COVID-19 vaccine safe in people with rheumatic diseases
Data from the EULAR COVID-19 Vaccination (COVAX) Registry showed that available COVID-19 vaccines were safe and well tolerated in patients with rheumatic and musculoskeletal diseases (RMDs).
“The safety profile for COVID-19 vaccines in RMD patients was reassuring,” said Dr Pedro Machado of University College London, London, UK, who presented the findings during the virtual EULAR 2021 Congress.
“The overwhelming majority of patients tolerated their vaccination well with rare reports of inflammatory RMD flares and very rare reports of severe adverse events [AEs],” he reported.
Disease flares occurred in 5 percent of the 1,375 patients with inflammatory RMDs, with 1.2 percent being considered as severe cases. The flares most commonly manifested as arthritis, occurring in 2.5 percent of the patients, followed by arthralgia (2.1 percent), cutaneous flare (0.8 percent), and increased fatigue (0.8 percent). The flares took an average of 5 days from the last vaccination dose to manifest. [EULAR 2021, abstract LB0002]
There were also few organ or systemic AEs, affecting only 2 percent of the entire population. Organ/systemic AEs that were considered serious were even rarer, reported in only two patients: one was a giant cell arteritis case in a patient with osteoarthritis, who subsequently recovered without further sequelae; and the other was hemiparesis in a patient with systemic sclerosis/systemic lupus erythematosus overlap syndrome, which was ongoing.
“Most AEs were the same as in the general population, they were non-serious and involved short-term local and systemic symptoms,” Machado noted.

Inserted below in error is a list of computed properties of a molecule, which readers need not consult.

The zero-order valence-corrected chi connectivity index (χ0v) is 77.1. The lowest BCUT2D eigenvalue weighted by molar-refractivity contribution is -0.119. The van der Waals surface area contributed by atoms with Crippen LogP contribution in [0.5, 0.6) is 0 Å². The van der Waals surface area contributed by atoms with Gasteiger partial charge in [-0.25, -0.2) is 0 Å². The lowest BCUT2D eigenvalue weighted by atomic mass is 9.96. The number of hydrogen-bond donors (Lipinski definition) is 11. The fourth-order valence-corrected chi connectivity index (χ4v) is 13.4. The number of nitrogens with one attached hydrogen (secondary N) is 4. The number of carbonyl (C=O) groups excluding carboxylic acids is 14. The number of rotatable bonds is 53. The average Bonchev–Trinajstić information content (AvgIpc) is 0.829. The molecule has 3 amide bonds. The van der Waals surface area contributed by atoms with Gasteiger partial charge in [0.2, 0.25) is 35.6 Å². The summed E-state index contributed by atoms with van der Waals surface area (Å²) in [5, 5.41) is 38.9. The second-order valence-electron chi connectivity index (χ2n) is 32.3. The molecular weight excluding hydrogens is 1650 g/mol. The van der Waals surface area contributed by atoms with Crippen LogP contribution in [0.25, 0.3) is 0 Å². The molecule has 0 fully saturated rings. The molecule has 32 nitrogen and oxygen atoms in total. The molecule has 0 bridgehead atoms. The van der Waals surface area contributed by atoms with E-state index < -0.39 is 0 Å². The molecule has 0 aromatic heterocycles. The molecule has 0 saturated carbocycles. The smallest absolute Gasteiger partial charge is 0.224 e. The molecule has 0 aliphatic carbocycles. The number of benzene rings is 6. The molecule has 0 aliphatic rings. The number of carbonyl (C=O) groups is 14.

AEs of any type occurred at a rate of 31 percent, with the most common being pain at the injection site (19 percent), followed by fatigue (11 percent), headache (7 percent), and generalized muscle pain (6 percent). Most were early side effects, occurring within 7 days of vaccination.
“While vaccines are key pillar of public health … and they save millions of lives every year, vaccination also raises questions, especially for patients with inflammatory RMDs and/or treated with drugs that influence their immune system,” Machado pointed out.
As such, the EULAR COVAX registry was launched in Feb, 2021 to collect safety data among RMD patients receiving COVID-19 vaccines. A total of 1,519 patients (mean age 63 years, 68 percent female) from 28 countries were included in the analysis, with major contributors from France (60 percent) and Italy (13 percent).
Majority of the participants (91 percent) had inflammatory RMDs, with 51 percent of the cases being inflammatory joint diseases, 19 percent were connective tissue diseases, 16 percent were vasculitis, 9 percent being non-inflammatory/mechanical RMDs, and the remaining 4 percent were due to other immune-mediated inflammatory diseases.
The most common therapies used were conventional synthetic DMARDs* (45 percent), followed by biological DMARDs (36 percent), and systemic glucocorticoids (31 percent). Majority of vaccination involved the BNT162b2 mRNA vaccine in 78 percent of the patients. The remaining 16 percent and 5 percent received the AZD1222 and the mRNA-1273 vaccines, respectively.
“These initial findings should provide reassurance to rheumatologists and vaccine recipients, and promote confidence in COVID-19 vaccine safety in RMD patients, namely those with inflammatory RMDs and/or taking treatments that influence their immune system,” Machado concluded.
*DMARDs: Disease-modifying antirheumatic drugs